The currency is fame, and it's bigger than money, more desired than power.
Each season American Idol delivers on a promise whose epic scope is unparalleled in the annals of competition: to take an unknown dreamer from the middle of America and turn him or her into a genuine star. It has become not only the biggest show on television, but the biggest force in all of entertainment; its alumni dominate the recording charts and Broadway, win Academy Awards, and sweep up Grammys. In fact, American Idol has reshaped the very idea of celebrity.
But it didn't start out that way. When the little singing contest debuted as a summer replacement on the U.S. airwaves, it was packed between reruns and low-cost filler. The promise that it would find America's next pop star produced a hearty round of guffaws from the country's media critics. Now, some ten years and millions of records later, no one is laughing.
American Idol: The Untold Story chronicles the triumphs and travails, the harrowing backstage drama and the nail-biting onstage battles that built this revolutionary show. In this revealing book, veteran journalist Richard Rushfield goes deeper inside the circus than any reporter ever has. Candid interviews with Idol alumni, including Simon Fuller and Simon Cowell, shed new light on the show that changed the entertainment industry. And because Rushfield had full access to the people who created the show, starred in it, and kept it atop the pop culture pyramid, this book is the first to take Americans behind the curtain and tell what has really been happening on the world's most watched and speculated-about stage.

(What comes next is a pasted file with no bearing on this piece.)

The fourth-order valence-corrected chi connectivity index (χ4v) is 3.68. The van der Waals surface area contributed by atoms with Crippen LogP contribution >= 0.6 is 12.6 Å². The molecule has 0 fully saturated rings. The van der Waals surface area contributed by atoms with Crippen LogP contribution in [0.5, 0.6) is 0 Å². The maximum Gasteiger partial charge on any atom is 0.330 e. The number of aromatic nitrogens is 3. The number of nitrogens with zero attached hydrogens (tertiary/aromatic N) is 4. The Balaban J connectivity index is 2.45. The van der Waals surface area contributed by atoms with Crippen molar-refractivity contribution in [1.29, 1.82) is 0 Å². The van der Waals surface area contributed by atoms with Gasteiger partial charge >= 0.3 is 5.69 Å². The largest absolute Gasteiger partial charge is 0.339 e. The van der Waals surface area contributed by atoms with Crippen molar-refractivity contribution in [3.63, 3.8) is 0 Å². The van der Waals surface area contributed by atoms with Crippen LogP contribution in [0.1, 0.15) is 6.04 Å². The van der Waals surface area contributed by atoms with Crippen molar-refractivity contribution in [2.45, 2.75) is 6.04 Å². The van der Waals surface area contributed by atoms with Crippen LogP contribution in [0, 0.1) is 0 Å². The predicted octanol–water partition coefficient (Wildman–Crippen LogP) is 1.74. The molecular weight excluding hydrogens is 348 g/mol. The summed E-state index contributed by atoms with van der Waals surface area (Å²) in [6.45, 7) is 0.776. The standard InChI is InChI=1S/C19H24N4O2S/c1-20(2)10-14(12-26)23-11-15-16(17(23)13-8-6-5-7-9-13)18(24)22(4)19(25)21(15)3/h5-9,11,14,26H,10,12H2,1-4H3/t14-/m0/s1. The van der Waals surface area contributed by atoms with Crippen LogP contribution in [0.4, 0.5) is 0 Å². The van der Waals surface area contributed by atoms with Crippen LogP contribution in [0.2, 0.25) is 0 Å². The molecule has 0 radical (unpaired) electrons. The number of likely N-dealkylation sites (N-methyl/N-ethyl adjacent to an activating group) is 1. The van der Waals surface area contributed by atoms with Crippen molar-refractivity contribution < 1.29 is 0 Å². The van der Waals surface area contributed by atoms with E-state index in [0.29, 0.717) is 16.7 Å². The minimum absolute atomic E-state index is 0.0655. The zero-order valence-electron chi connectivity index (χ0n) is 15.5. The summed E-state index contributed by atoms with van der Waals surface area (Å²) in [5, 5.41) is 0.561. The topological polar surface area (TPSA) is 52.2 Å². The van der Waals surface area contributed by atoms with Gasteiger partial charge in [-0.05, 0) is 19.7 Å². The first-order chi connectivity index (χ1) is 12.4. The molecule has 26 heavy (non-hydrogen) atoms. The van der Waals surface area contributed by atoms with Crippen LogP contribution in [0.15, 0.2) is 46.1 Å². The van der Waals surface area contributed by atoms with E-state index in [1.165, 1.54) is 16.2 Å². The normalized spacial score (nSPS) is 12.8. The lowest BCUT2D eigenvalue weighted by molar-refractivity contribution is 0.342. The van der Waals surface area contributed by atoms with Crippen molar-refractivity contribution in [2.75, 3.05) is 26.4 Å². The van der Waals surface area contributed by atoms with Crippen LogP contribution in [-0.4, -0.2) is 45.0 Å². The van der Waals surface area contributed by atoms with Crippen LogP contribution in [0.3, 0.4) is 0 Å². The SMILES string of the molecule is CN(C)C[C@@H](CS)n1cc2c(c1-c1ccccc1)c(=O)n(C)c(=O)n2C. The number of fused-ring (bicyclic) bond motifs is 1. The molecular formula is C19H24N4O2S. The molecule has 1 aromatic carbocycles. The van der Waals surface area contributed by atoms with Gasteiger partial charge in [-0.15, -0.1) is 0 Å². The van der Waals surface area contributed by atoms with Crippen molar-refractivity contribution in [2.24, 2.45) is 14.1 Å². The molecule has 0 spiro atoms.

Rushfield begins with an overview of producer Simon Fuller, whose 2001 U.K. launch of Pop Idol came to the States as American Idol on the Fox network. The show combined several key factors: viewer voting, the "audition from hell" process, and a panel of judges that included the abrasive "dasher of dreams," Simon Cowell, who received much press coverage as "Mr. Nasty." For the American version, Fox insisted on the affable Randy Jackson as a "counterweight" to the caustic Cowell. Amid unknowns, Paula Abdul began as "the show's real star," generating a "love/hate chemistry" with Cowell. Within months, 26 million viewers were tuning in. Going season by season, Rushfield covers top finalists and winners, backstage intrigues, record deals, media coverage, fan fiction, and Web sites, lawsuits, and contractual conflicts, as well as Abdul's antics and departure. Rushfield explores the lives of the finalists after the Idol tours, making for a poignant closing chapter. A former Los Angeles Times columnist, Rushfield spent three years covering the show, and his many interviews with the show's cast and crew provide a genuine "insider" flavor. Diehard fans will appreciate both the deep background material and the behind-the-scenes gossip.